when words are not enough

Somatic psychotherapy: a therapist’s perspective

by Donald Marmara, somatic psychotherapist

Every time a natural impulse is denied (don’t shout, don’t cry, don’t look, don’t get too excited), we cut off from our aliveness, our connection with our biological pulsation; thwarting our ability to experience “streamings” – a cellular function that gives us feelings of security, belonging and wellbeing. Most of us lost contact with these streamings at such a young age, we no longer remember them.

Having learned that being ‘who we are’ – perhaps our only true source of satisfaction – is not OK, we start looking outside ourselves for happiness; a futile search that invariably leads to frustration. When one external object, person or situation fails to satisfy, we try something or somebody else – and on it goes, wanting ever more – all the while thinking when we have enough, we will feel OK.

Somatic psychotherapy grew out of many years of scientific research that showed that unless we reconnect with the biochemical processes we cut off from, we will never feel OK – and no amount of external change or success will make a difference, except to cover up, disguise or deny our inner longing and emptiness.

Whilst words can help, effective reconnection with our true nature sometimes requires more than words.
The roots of somatic psychotherapy

The founder of somatic psychotherapy, Wilhelm Reich, died in prison in America in 1957 after fleeing from five countries. I quote from Wilhelm Reich: The Evolution of His Work, an excellent book by David Boadella:

“In Vienna he was recognized by Freud as a brilliant clinician, but was excluded from the psycho-analytic association when his views became too radical… In Berlin, Hitler put a price on his head.”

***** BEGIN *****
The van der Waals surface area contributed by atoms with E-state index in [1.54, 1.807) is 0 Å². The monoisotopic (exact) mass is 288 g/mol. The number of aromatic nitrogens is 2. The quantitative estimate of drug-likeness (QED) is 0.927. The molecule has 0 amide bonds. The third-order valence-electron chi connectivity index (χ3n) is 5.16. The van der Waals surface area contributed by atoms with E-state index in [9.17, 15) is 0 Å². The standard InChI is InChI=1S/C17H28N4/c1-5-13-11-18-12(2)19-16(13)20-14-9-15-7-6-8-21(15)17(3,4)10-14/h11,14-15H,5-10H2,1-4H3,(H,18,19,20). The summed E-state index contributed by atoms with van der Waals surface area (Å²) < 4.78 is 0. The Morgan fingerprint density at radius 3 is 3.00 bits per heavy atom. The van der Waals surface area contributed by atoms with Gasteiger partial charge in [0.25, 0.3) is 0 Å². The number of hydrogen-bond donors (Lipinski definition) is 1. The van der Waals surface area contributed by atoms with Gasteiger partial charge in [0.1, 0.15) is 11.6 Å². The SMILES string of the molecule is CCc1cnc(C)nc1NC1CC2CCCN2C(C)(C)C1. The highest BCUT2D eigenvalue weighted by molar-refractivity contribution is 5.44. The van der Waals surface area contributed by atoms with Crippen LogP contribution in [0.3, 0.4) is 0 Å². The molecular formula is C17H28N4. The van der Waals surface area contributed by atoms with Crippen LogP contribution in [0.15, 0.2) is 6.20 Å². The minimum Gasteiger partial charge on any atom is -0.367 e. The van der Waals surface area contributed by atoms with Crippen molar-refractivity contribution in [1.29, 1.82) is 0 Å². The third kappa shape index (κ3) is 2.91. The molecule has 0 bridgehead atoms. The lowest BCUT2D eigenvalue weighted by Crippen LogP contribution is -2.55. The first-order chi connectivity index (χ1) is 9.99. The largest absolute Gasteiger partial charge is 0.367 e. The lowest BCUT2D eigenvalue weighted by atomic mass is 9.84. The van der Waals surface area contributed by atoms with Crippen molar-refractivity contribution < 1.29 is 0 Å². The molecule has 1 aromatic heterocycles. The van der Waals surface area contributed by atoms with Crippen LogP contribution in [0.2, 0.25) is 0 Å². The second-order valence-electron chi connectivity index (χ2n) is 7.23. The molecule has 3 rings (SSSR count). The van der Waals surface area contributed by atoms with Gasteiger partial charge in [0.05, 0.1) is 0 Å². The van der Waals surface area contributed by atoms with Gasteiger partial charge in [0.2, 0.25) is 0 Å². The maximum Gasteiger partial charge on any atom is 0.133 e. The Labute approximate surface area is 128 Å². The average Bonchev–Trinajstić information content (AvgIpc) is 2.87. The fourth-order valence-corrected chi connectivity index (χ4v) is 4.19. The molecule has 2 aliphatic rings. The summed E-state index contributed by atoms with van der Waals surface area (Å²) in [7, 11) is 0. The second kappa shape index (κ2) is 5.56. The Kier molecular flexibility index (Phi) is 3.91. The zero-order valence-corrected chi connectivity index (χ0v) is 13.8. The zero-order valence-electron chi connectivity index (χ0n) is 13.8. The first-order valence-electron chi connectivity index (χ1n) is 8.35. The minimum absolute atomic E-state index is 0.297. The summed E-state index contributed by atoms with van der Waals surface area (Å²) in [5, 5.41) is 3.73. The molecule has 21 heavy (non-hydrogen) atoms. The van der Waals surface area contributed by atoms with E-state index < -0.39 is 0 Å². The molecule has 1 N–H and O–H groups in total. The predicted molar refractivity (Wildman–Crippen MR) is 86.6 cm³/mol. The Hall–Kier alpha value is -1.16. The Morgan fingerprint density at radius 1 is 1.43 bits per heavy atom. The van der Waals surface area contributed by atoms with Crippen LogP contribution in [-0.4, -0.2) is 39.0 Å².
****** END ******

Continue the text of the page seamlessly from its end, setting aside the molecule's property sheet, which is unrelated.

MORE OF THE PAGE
“Whilst in America, he discovered a radiation in the atmosphere. Einstein confirmed two of his findings…”

“Thirty doctors practiced the new form of treatment that Reich originated, but an American Government Department pronounced it fraudulent, and all the research evidence was seized and destroyed on court order.”

In 1956, most of Reich’s books were destroyed by court order, and his concept of  “orgone energy” – later called bioenergy – was outlawed by the Pure Food and Drug Administration. Reich saw orgone energy as the essence of life. He also saw the splitting of love and sex as “the source of all evil” and the source of great error on the part of science. Quoting from Horizons in Bioenergetics by Dr Joseph Cassius:

“The splitting of love and sex, Reich says, results in a disturbance of vision. A scientist so split sees heartlessly, that is to say, mechanically. He reduces life to its elements and thereby misses the heart of life, which is its pulsation, its vibrancy, its form, its beauty, its attractiveness.”

After Reich’s imprisonment in 1956, his students found it necessary to distance themselves from his outspoken political views in order to continue his therapeutic work on the emotional life of the body, and it was not until twenty years later that Reich’s books became widely available again.

Several schools of therapy have developed as a result of Reich’s work:

  • Bioenergetics by Alexander Lowen and John Pierrakos, long-term students of Reich
  • Core Energetics established by John Pierrakos, after breaking away from Lowen
  • Radix, education in feeling and purpose, developed in California by Charles Kelley
  • Biodynamic Psychology and Psychotherapy founded in Norway by Gerda Boyesen
  • Biosynthesis, meaning the integration of life, founded in London by David Boadella
  • The Center For Energetic Studies, founded by Stanley Keleman in California
  • The Hakomi Method, developed more recently by Ron Kurtz in America